Adapting Helios for Provable Ballot Privacy

  • David Bernhard
  • Véronique Cortier
  • Olivier Pereira
  • Ben Smyth
  • Bogdan Warinschi
Part of the Lecture Notes in Computer Science book series (LNCS, volume 6879)


Recent results show that the current implementation of Helios, a practical e-voting protocol, does not ensure independence of the cast votes, and demonstrate the impact of this lack of independence on vote privacy. Some simple fixes seem to be available and security of the revised scheme has been studied with respect to symbolic models.

In this paper we study the security of Helios using computational models. Our first contribution is a model for the property known as ballot privacy that generalizes and extends several existing ones.

Using this model, we investigate an abstract voting scheme (of which the revised Helios is an instantiation) built from an arbitrary encryption scheme with certain functional properties. We prove, generically, that whenever this encryption scheme falls in the class of voting-friendly schemes that we define, the resulting voting scheme provably satisfies ballot privacy.

We explain how our general result yields cryptographic security guarantees for the revised version of Helios (albeit from non-standard assumptions).

Furthermore, we show (by giving two distinct constructions) that it is possible to construct voting-friendly encryption, and therefore voting schemes, using only standard cryptographic tools.We detail an instantiation based on ElGamal encryption and Fiat-Shamir non-interactive zero-knowledge proofs that closely resembles Helios and which provably satisfies ballot privacy.


Encryption Scheme Proof System Random Oracle Vote Scheme Random Oracle Model 
These keywords were added by machine and not by the authors. This process is experimental and the keywords may be updated as the learning algorithm improves.


Unable to display preview. Download preview PDF.

Unable to display preview. Download preview PDF.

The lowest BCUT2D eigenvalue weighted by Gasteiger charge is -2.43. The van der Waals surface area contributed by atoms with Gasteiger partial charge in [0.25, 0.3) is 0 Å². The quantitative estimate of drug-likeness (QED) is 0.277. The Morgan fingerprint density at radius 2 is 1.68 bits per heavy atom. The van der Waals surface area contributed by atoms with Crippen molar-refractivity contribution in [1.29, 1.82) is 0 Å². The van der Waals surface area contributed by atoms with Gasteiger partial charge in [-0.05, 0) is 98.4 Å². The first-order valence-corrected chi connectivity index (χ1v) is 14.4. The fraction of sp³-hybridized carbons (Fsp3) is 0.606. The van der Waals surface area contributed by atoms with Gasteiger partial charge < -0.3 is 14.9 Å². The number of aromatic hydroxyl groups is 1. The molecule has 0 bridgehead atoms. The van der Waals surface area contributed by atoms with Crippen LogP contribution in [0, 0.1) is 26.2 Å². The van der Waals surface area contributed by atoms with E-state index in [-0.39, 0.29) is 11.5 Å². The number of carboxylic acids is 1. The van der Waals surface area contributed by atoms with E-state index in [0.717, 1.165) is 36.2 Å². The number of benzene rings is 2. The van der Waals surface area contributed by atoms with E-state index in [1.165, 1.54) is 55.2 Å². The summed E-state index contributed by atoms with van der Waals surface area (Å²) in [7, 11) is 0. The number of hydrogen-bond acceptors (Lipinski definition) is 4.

1. 1.
    ElGamal, T.: A public key cryptosystem and a signature scheme based on discrete logarithms. IEEE Transactions on Information Theory 31, 469–472 (1985)MathSciNetCrossRefzbMATHGoogle Scholar
  2. 2.
    Cohen, (Benaloh), J., Fischer, M.: A Robust and Verifiable Cryptographically Secure Election Scheme. In: Proceedings of the 26th Symposium on Foundations of Computer Science, pp. 372–382 (1985)Google Scholar
  3. 3.
    Fiat, A., Shamir, A.: How to prove yourself: Practical solutions to identification and signature problems. In: Odlyzko, A.M. (ed.) CRYPTO 1986. LNCS, vol. 263, pp. 186–194. Springer, Heidelberg (1987)CrossRefGoogle Scholar
  4. 4.
    Benaloh, J., Yung, M.: Distributing the Power of a Government to Enhance the Privacy of Voters. In: Proceedings of the 5th Symposium on Principles of Distributed Computing, pp. 52–62 (1986)Google Scholar
  5. 5.
    Benaloh, J.: Verifiable Secret-Ballot Elections. Yale University Department of Computer Science Technical Report number 561 (1987)Google Scholar
  6. 6.
    Blum, M., Feldman, P., Micali, S.: Non-interactive zero-knowledge and its applications. In: 20th STOC, pp. 103–112 (1988)Google Scholar
  7. 7.
    Naor, M., Yung, M.: Public-key cryptosystems provably secure against chosen ciphertext attacks. In: Proceedings of the Twenty-Second Annual ACM Symposium on Theory of Computing (STOC 1990), pp. 42–437 (1990)Google Scholar
  8. 8.
    Schnorr, C.: Efficient signature generation for smart cards. Journal of cryptology 4, 161–174 (1991)CrossRefzbMATHGoogle Scholar
  9. 9.
    Damgård, I.B.: Non-interactive circuit based proofs and non-interactive perfect zero-knowledge with preprocessing. In: Rueppel, R.A. (ed.) EUROCRYPT 1992. LNCS, vol. 658, pp. 341–355. Springer, Heidelberg (1993)CrossRefGoogle Scholar
  10. 10.